Narrative Development of Russian Monarchs
A developmental approach to understanding the Romanov dynasty and the conceptuality of growth behind the Russian monarchy. This paper focuses on Alexander I and Constantine under the personal guidance of Catherine the Great.
This paper looks deeper into the lives and personalities of individual monarchs in an attempt to achieve a greater understanding of the complex way they treated their subjects in post-despotic Russia. A study contra to most of the individual psychology based papers, with more of an attentive outlook towards the link of the monarchy of Russia and the autocrats as a leading caste more so than an individual. The paper shows how the monarchs chose to view themselves and how this affected their reigns. It views historiography grounded on over-arching theories, and leaves a closer, more psychologically-oriented picture of individuals who played extraordinary roles on the world’s stage. Finally, it focuses towards conclusions of the effect on the monarchy and Imperial Russia through the upbringings of Catherine’s two elder grand children as well as the gubernatorial interactions in history with the monarchs of Russia.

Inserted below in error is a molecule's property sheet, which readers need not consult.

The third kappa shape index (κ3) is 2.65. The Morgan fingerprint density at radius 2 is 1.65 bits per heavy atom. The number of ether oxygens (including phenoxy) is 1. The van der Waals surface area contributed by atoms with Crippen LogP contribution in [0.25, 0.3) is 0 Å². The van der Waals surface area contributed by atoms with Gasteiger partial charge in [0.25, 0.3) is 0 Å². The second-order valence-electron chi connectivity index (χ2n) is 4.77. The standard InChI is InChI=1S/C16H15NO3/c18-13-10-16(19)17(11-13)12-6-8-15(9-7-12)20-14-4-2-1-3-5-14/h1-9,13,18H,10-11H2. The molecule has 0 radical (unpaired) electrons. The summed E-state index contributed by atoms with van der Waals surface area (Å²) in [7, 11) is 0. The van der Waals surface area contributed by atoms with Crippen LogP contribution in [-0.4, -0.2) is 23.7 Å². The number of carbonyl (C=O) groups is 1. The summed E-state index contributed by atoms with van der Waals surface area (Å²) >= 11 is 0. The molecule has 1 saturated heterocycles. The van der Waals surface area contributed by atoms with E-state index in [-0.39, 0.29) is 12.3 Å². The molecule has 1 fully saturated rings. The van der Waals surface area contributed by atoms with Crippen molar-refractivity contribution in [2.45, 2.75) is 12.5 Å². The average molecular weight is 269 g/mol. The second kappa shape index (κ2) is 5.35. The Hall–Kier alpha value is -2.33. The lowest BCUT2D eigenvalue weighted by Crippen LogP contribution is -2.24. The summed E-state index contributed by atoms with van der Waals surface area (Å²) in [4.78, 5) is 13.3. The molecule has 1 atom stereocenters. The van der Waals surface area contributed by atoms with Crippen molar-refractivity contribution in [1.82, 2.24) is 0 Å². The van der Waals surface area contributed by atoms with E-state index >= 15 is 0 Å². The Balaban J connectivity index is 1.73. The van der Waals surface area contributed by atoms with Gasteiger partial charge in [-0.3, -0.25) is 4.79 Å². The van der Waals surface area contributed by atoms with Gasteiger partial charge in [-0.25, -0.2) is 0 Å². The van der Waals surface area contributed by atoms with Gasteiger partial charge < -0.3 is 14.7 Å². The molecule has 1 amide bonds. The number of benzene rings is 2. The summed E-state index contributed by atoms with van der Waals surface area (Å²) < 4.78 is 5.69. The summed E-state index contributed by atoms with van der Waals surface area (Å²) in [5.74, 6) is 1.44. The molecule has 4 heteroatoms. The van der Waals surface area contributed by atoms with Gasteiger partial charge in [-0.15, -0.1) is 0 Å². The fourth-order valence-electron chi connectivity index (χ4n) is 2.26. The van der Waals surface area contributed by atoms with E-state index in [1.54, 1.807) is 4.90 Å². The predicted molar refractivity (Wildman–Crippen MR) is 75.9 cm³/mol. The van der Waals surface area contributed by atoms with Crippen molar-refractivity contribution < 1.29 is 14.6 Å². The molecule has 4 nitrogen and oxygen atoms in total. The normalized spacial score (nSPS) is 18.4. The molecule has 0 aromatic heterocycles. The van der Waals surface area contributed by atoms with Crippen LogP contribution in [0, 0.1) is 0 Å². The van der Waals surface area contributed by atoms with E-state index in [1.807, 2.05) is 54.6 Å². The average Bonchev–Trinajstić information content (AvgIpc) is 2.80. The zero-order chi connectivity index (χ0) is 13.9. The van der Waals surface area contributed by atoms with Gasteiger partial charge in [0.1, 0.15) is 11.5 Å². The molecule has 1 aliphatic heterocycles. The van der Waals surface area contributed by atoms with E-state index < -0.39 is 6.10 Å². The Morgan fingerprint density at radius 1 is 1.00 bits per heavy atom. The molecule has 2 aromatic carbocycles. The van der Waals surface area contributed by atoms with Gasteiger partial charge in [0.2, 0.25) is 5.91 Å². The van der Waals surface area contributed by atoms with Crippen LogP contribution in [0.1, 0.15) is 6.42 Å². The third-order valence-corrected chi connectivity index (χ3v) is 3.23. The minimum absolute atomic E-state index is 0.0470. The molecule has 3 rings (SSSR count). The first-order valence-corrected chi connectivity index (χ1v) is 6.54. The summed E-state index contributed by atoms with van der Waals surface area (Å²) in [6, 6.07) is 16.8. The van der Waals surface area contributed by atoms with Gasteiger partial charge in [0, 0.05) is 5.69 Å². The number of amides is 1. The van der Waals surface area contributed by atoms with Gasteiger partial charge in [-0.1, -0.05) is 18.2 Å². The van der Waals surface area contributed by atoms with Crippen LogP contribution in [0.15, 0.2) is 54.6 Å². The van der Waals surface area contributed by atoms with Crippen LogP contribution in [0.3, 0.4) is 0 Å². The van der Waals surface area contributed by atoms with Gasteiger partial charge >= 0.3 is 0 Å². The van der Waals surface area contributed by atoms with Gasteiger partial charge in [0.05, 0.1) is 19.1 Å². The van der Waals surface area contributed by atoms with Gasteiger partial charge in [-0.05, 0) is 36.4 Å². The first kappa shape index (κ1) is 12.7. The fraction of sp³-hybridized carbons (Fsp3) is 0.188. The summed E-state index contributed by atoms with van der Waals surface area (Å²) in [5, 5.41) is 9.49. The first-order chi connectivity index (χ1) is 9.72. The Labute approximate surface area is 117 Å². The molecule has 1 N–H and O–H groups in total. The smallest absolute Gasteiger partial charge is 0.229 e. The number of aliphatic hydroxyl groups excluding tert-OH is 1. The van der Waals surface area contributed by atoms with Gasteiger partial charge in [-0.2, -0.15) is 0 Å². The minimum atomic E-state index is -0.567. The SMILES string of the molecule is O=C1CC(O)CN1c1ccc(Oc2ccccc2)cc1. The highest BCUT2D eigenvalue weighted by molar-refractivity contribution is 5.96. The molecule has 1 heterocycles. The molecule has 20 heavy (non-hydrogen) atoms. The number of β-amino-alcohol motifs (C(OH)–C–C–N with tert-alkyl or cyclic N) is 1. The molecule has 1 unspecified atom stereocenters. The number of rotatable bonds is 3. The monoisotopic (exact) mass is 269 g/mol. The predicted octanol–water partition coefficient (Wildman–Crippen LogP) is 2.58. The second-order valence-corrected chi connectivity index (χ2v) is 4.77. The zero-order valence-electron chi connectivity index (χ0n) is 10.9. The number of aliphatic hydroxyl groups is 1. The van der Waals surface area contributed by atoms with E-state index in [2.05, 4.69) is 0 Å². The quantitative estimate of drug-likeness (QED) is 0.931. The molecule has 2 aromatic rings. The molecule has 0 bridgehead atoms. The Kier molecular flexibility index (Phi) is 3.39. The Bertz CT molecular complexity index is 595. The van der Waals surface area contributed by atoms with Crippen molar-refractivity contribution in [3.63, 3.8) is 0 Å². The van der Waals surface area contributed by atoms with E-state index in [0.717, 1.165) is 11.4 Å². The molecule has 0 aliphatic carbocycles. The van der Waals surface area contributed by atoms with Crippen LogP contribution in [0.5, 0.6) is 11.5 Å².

“The soul of the immortal divine King Osiris becomes the soul of every Egyptian, as Christ becomes the soul of every Christian, so does the function of a monarch. A monarch is a social apparatus to will and decide and a model for all subsequent acts of free will and the ego of the individual. Originally attributed to law making functions a monarch has by modern man become the inner court of conscience. (2) The final century of the 300 year old Romanov Dynasty saw an unrelenting ineffective series of reigns. Incompetence is naturally not an especially rare quality in a monarch, as history shows us, but indeed, by definition, as they come to power through birthright and not merit the deleterious effects alone result in the occasional tyrant or foolish monarch.”